11. Cave Rituals and Ritual Caves in the Eastern United States - Cheryl Claassen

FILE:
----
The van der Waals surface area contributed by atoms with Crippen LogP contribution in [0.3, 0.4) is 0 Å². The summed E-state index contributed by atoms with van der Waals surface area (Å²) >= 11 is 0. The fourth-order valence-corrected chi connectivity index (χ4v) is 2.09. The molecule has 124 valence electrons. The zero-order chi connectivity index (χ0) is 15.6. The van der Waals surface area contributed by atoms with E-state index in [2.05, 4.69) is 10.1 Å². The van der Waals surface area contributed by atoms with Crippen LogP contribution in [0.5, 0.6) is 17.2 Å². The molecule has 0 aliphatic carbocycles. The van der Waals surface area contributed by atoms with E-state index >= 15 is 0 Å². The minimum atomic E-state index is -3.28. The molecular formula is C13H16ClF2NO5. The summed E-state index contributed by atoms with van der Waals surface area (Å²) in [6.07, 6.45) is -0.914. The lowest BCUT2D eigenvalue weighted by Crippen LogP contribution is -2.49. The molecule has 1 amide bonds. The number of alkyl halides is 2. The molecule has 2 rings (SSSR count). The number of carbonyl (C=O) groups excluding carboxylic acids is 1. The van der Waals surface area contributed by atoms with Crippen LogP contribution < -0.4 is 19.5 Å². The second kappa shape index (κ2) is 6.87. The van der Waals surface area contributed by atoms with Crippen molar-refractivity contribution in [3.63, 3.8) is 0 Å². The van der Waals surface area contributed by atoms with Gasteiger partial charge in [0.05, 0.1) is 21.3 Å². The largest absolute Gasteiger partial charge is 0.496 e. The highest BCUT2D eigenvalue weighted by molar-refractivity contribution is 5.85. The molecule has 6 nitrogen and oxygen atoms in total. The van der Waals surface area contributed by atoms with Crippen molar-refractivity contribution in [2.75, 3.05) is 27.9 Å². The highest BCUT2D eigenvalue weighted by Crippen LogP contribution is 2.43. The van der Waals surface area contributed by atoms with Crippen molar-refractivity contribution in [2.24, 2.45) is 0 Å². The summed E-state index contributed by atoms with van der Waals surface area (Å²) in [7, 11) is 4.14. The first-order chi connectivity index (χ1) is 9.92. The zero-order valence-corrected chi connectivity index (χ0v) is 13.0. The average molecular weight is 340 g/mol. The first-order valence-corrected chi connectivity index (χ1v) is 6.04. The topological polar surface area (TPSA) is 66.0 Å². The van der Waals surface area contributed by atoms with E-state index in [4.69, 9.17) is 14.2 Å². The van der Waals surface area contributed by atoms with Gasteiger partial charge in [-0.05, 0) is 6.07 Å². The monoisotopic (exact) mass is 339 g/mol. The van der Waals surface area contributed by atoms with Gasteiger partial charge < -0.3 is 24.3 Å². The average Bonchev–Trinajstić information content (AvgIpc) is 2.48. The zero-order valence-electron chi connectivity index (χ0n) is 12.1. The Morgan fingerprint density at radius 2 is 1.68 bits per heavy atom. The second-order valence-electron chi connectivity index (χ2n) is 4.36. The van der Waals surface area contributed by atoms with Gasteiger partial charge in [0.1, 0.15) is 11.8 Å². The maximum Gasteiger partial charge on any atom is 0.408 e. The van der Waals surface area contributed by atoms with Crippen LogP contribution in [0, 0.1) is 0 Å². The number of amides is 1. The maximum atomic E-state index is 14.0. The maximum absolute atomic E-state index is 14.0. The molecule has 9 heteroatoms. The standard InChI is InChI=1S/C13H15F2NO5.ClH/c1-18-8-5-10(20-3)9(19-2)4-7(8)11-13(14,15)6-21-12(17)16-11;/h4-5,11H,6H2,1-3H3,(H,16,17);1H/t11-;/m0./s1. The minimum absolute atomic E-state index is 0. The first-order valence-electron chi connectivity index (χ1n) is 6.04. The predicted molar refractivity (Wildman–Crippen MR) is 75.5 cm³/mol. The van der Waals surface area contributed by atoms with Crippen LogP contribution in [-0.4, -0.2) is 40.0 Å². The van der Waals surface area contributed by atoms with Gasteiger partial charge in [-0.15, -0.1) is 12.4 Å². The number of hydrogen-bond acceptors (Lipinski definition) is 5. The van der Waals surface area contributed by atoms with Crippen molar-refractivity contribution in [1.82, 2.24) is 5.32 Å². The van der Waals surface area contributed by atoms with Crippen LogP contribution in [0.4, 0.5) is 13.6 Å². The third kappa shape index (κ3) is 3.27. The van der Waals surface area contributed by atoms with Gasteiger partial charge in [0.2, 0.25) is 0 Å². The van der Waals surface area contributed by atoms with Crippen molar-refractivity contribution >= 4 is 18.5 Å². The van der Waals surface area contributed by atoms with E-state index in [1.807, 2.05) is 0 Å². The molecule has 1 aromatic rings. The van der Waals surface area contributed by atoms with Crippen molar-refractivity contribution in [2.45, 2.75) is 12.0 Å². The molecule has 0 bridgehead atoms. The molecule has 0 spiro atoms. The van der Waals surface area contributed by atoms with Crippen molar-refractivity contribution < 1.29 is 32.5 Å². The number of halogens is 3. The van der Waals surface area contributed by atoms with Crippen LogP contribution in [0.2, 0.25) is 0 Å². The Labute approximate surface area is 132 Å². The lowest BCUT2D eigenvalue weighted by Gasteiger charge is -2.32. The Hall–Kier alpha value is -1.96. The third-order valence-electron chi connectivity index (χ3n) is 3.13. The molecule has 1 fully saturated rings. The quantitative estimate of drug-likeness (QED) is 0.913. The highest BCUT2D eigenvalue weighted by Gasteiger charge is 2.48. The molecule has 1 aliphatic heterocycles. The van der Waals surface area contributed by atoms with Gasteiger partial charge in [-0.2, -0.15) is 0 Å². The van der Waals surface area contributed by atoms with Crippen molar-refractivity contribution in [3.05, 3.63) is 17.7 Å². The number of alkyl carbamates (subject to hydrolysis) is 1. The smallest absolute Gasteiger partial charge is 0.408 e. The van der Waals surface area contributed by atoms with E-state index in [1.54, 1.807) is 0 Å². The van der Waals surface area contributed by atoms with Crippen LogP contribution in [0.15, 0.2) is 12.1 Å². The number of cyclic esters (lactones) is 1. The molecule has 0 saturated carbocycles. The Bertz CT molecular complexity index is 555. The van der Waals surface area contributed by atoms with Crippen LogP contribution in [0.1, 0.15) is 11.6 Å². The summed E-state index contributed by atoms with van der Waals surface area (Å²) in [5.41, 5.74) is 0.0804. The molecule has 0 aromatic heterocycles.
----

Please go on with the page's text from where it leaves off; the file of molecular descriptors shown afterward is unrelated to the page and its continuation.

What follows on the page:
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11 Cave Rituals and Ritual Caves in the Eastern United States Cheryl Claassen Cave use by Late Prehistoric peoples in the eastern United States for ritual or mortuary function is now well documented (e.g., Simek, Cressler et al. 2001; Simek,Frankenberg et al.2001).The relatively recent discoveries of Archaic art in caves (Simek et al.1998) and the Archaic mortuary caves of Ohio (Pedde and Prufer 2001) open a window into much earlier ritual use of caves and rockshelters. In a previous paper (Claassen 2005), I have made the case for interpreting the records from Archaic levels of Dust Cave (northwest Alabama) and Russell Cave (northeast Alabama) and the Early Woodland Salts/Mammoth Cave (central Kentucky) as evidence of ritual use and their status as ritual caves, not habitation loci. For this chapter I will review two more caves with Archaic records,Graham Cave and Rodgers Shelter,both in Missouri, while hinting at the type of evidence to be suspected and the possible meaning of the rituals that might have been carried out at and in these caves. Further thoughts on Archaic rituals and a ritualized landscape can be found in two other recent studies (Claassen 2007, 2010). Ritual Evidence To look for ritual behavior in caves and to identify a cave as a permanent ritual site, I have turned to the fast-­ growing body of evidence of cave rituals and ritual caves produced by archaeologists working in Mexico and Mesoamerica . I have derived a list of expectations for offerings found in Mayan caves (relying on Benson 1997 and Pohl 1983) when the purpose of the offering is to solicit the aid or favor of one or more earth and/or underworld deities .These deities control rain and thus thunder, lightning, fertility, and the actual animals and plants that humans depend on. 254 Cheryl Claassen 1. Caves with flowing water inside are the most sacred. 2. Items of personal adornment are left as cave offerings. 3. Offerings are frequently burned and/or broken. 4. Artifacts not of personal adornment used in rituals are weaving equipment (spindle whorls and awls),bone needles,old textiles,tools,wooden objects, miniature dishes and jars, tiny or full-­ sized manos and metates, and water vessels. 5. Breaking of stalactites and stalagmites is ubiquitous in Maya caves.Caches of them were made. 6. Children, juveniles, and adults were sacrificed in some cave rituals. 7. Fauna used in rituals are all types of birds,especially water birds and songbirds , freshwater and marine shell, reptiles (snakes, turtles), fish (particularly catfish), frogs, deer, turkey, dog, and opossum. 8. Characteristics of the fauna are burning, smallness (rats, bats, shrews, and songbirds), immature animals, incomplete carcasses, a disproportionate number of left-­ side elements or hind elements or skulls and wings. I have used this list of characteristics subsequently to peruse the site reports of several U.S. caves and believe that there is ample evidence of rituals at them, with some variations on the list of characteristics as expected. At this time I will review briefly several observations on nonhuman bone, mollusks , hematite, and stone in these ar­ chaeo­ logi­ cally important caves utilized during the Archaic (10,000 to 3,500 years ago). Bone Probably at least two important aspects of bone govern the ritual use and deposition of bones we find in caves; these are bone as a repository of the soul and a great time depth to the deities.The belief that the deities emanate from an earlier creation (as do the ancestors) is visualized in smallness (Pohl 1983). Songbirds, baby mammals, reptiles, amphibians, and human babies are appropriate for their small size. Human babies are appropriate for their purity and as reciprocal gifts as fruits of the human body (Arnold 1991:229). Thus, many offerings to earth and underworld deities include small animals,which many zooarchaeologists assume are noncultural introductions. The offering of­ten does not include the entire animal (or plant) but just an important part, such as the head or left side. The ritual itself, however, may require one or more living animals to be sacrificed for a blood offering with the entire carcass left at the ritual location. Another belief is that of bone soul, the concept that one of several manifestations of the soul of living beings is captured in hard substances, such as bone and stone (Furst 1995). From the bones or shells or other body parts, Cave Rituals and Ritual Caves in the Eastern United States 255 the animal...